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Aeroelastic analysis and control of bio-inspired UAVs for engineering applications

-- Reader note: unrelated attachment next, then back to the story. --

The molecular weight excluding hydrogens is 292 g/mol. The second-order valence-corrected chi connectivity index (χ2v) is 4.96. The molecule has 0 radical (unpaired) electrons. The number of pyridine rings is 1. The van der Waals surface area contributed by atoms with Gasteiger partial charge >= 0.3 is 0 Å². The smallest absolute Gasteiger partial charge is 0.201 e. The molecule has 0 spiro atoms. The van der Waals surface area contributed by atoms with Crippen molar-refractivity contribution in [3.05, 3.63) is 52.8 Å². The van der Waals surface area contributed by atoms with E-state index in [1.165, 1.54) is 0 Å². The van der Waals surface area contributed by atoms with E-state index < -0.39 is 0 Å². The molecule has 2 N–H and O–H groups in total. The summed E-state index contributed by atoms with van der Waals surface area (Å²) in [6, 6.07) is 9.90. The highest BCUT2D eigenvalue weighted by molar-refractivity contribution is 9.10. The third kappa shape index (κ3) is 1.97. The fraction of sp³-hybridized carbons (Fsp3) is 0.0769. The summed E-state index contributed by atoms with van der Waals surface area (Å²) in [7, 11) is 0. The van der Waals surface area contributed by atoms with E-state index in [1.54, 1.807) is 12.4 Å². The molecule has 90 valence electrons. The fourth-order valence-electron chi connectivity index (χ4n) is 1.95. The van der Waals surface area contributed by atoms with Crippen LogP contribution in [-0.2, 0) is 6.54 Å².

Unmanned Aerial Vehicles (UAVs) have been often used for several applications, such as engineering, military and entertainment. In particular, insect-like and bird-like UAVs have demonstrated a huge potential for developing a new generation of aerial vehicles, with high efficiency and versatility for different missions. However, the aeroelastic characteristics of these vehicles are not well known yet. In this context, this present research project investigates the aeroelastic dynamics of micro and small bio-inspired UAVs. The research is focused on developing aeroelastic models for insect-like and bird-like vehicles, including both structural flexibility and aerodynamics effects. The project also comprises developing new controllers to keep the UAV on pre-defined trajectories. The controllers are based on linear matrix inequalities because they allow one to obtain optimal gains by formulating the control design by using convex optimization. The research considers engineering applications involving payload transportation with a flight formation with multiple UAVs, as well as border monitoring, which usually requires high time of flight. Then, solar cells are distributed into the UAVs to generate electrical energy and recharge the batteries during the flight. The research involves the design, manufacturing and assembling of bio-inspired UAVs, and wind tunnel and in-flight tests are carried out to demonstrate the approaches developed to describe the aeroelastic behavior of this type of aerial vehicles. (AU)

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